Pros:
Mini format
Adequate wired connectivity
Fullness of sound

Cons:
Average ergonomics
No WiFi

4. Yamaha MusicCast BAR 400: the soundbar delivering the best compromise

Price : 599 €
Features : 200 Watts, 2.1, 8x speakers, Bluetooth, WiFi, Ethernet, 1x HDMI ARC, 1x optical, 1x 3.5 mm mini jack, AirPlay 2, IR remote control, 980 x 60 x 110 mm, 2.7 kg

Yamaha is one of the leading instigators of this category of speakers. The MusicCast BAR400 is the almost ideal compromise in a field that spans a wide price range. This bar comes with its own subwoofer and it can be optionally connected to one or two additional surround speakers.

As the name MusicCast implies, it connects via this wireless audio distribution protocol. So Qobuz is directly integrated in the remote control application. Traditionally, Yamaha devices come equipped with multiple sound modes offering a choice of effects and immersion. These can be used for listening to music, seeming to push the walls back for even more sound presence.

Pros :
Immersive sound modes
Qobuz integrated
Connectivity

Cons :
The remote control ergonimics
No YPAO calibration

5. Dali Katch One: the simple and effective soundbar

Price : 749 €
Features : 200 Watts, 2.1, 10x speakers, Bluetooth, 1x HDMI ARC, 2x optical, 1x 3.5 mm mini jack, IR remote control, 860 x 164 x 69 mm, 3.7 kg

Better known for its numerous series of passive and amplified HiFi speakers, Dali is represented here in the soundbar world by the Katch One. This speaker stands out from its competitors by its shape: rounded edges, a large front panel and leather straps for wall mounting. Connectivity is interesting with four separate inputs.

Leaning more towards HiFi, the Katch One works in stereo. The bass is reinforced by four passive radiators. Two sound modes are offered. Dali applies well thought out digital processing with its Wide mode. The music fills the room in a natural way, as if you were facing a pair of speakers. The leave-on mode works very well regardless of what you use the bar for.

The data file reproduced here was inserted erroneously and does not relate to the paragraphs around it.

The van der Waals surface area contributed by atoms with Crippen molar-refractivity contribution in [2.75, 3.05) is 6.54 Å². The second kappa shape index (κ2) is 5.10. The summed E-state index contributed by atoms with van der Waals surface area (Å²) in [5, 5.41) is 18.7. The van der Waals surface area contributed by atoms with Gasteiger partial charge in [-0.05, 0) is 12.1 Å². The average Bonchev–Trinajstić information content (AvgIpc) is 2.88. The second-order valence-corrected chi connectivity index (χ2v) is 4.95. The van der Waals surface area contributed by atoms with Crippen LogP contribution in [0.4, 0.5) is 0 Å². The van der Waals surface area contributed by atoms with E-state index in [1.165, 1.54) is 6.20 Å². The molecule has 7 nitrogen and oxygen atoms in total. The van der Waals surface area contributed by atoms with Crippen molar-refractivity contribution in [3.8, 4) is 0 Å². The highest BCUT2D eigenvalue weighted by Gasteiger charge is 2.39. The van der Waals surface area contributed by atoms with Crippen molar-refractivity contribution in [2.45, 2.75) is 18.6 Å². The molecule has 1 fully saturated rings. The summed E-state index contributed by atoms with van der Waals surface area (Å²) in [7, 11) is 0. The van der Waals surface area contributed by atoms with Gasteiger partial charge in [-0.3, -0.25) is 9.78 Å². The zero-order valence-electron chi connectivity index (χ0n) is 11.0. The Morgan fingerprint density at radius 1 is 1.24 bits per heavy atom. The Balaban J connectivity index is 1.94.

Pros :
Original appearance
"Wide" mode is a great success
4 audio inputs

Cons :
No WiFi
No modern multi-channel support

6. Sonos Arc: the most evolved soundbar

Price : 899 €
Features : power output - not available, 5.1.2, 8x speakers, WiFi, Ethernet, 1x HDMI eARC, AirPlay 2, Amazon Alexa, Google Assistant, 1141 x 87 x 115 mm, 6.25 kg

The latest addition to the Sonos series of mainly home cinema speakers, the Arc bar is a Sonos speaker like any other. It enjoys the same wireless audio playback capabilities, with native Qobuz integration. It can be included in a multi-room system, and a separate subwoofer and surround speakers may be added, as there are many compatible models.

This large Dolby Atmos-compatible soundbar has no audio settings other than Sonos Trueplay auto-calibration. That aside, the bar uses its full range of speakers in all programmes, producing wide, open listening. The dynamic bass is satisfactory in most cases. Voices are clearly detached from the rest of the sound message, one of the major qualities of this bar.

Pros:
Simple to use
Qobuz integrated
Quality of voice reproduction

Cons :
Large size
Only one audio mode

7. Philips Fidelio B97: the champion soundbar of immersive 3D

Price : 999 €
Features : 888 Watts, 7.1.2, 15x speakers, Bluetooth, WiFi, 1x HDMI eARC, 2x HDMI inputs, 1x optical, 1x 3.5 mm mini jack, Chromecast, AirPlay 2, DTS Play-Fi, IR remote control, 1312 x 55.6 x 120 mm, 7 kg

The Fidelio B97 takes you to the top of the soundbar range. It is unique in the way that it comes with two battery-powered surround speakers that can be recharged by clipping onto the ends of the bar. As for connectivity, Philips is pulling out all the stops with AirPlay 2, Chromecast and DTS Play-Fi. Everything is in place for easy Qobuz listening.

The B97 is one of the most immersive soundbars available at any price. It has the ability to diffuse sound at 360° into the room, with sound effects in all three dimensions. Different modes and an equaliser allow you to adapt the sound to your preferences. Distributing the sound to all the speakers while listening to music puts you in the centre of the sound stage. Although not a faithful reproduction, listening in this way is quite exhilarating.

Pros :
3D effect
Networked audio protocols
Battery powered surround speakers

Cons :
Recessed subwoofer
Flashy finish

8. Bluesound Pulse Soundbar+: the most adaptable soundbar for cinema and music

Price : 999 € (1099 € in white)